My hon. Friend the Member for Cheltenham raised several important points about the registration process. It is important that we are trying to establish a prohibition and that only small exemptions would be available. Sometimes, when we start to think about those exemptions, there is a tendency to want to try to open them up, but actually, we are trying to narrow them down. That means that we need to have a consistent approach and to be able to monitor the application of the exemptions using the electronic database that we are setting up. It will not be burdensome on resources; it can obviously absorb large amounts of data. Those resources will be needed to carry out spot checks and compliance checks.

The Government want to ensure that we have as limited a burden as possible on the application, so it will be easy to do online, but it is critical—my hon. Friend caught the balance in his contribution—to ensure that data is available to enforcement authorities and potential purchasers of the item to ensure that they act in compliance as well.

Photo of Alex Chalk Alex Chalk Conservative, Cheltenham

I appreciate that the details may have to be settled in due course, but can the Minister give an indication of the approximate cost of an application and the approximate length of time it will take to complete?

Photo of David Rutley David Rutley Assistant Whip (HM Treasury), The Lord Commissioner of HM Treasury, The Parliamentary Under-Secretary of State for Environment, Food and Rural Affairs

It will be a relatively speedy process. On the cost, we have said that small fees will be involved. That will become clear as we carry out the work. The aim is to recover the costs involved in establishing the IT system and the compliance arrangements, rather than to create surplus funds. The fees will be small and the process will be as simple as possible, but it is there to create a consistent approach.

Photo of Sue Hayman Sue Hayman Shadow Secretary of State for Environment, Food and Rural Affairs

I have a small comment about the points made by the hon. Member for Cheltenham. In relation to the fairness and openness of what we are trying to achieve, keeping the exemptions as small and as tight as possible is important, and we would support that. The enforcement officers we heard from on Tuesday made it clear that they would want as few exemptions as possible in order to do their job successfully.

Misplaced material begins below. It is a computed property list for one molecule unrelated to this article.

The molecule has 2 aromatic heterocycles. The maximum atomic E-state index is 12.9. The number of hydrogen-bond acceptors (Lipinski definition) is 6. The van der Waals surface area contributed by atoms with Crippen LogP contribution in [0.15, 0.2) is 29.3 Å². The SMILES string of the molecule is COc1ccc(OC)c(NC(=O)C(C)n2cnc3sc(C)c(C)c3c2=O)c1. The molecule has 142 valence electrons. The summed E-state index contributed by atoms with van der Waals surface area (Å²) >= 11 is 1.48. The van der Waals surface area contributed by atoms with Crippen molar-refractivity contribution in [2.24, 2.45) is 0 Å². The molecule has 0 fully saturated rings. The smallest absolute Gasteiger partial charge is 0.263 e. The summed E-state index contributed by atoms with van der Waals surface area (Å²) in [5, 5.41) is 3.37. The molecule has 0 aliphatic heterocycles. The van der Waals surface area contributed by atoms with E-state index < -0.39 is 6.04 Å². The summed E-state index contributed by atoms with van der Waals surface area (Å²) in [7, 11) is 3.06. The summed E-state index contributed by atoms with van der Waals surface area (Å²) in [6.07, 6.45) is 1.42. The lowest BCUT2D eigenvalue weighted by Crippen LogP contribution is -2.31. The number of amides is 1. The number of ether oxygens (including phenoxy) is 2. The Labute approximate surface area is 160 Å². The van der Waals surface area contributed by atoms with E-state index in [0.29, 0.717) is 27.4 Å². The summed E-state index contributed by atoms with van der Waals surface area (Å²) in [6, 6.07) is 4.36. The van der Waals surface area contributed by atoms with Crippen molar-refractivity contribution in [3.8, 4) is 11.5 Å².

Photo of David Rutley David Rutley Assistant Whip (HM Treasury), The Lord Commissioner of HM Treasury, The Parliamentary Under-Secretary of State for Environment, Food and Rural Affairs

I thank the hon. Lady and, once again, we strongly agree on the same point. We are saying that the exemptions need to be robust, and my hon. Friend the Member for Cheltenham is saying that they also need to be proportionate. I think we have the balance right.

It is also important to reiterate to my hon. Friend that although people may want to sell some of those items, and we are putting a ban in place to make that more difficult, they can be gifted or donated to other people who might appreciate or have space for them. Certain charities might benefit, but the items would not be for resale. Gifts and donations are fine. We just have to look again at the way we treat ivory. This involves a cultural change for some people. We are all on a journey and the measure will help in that regard.

Question put and agreed to.

Clause 7 accordingly ordered to stand part of the Bill.

Clause 8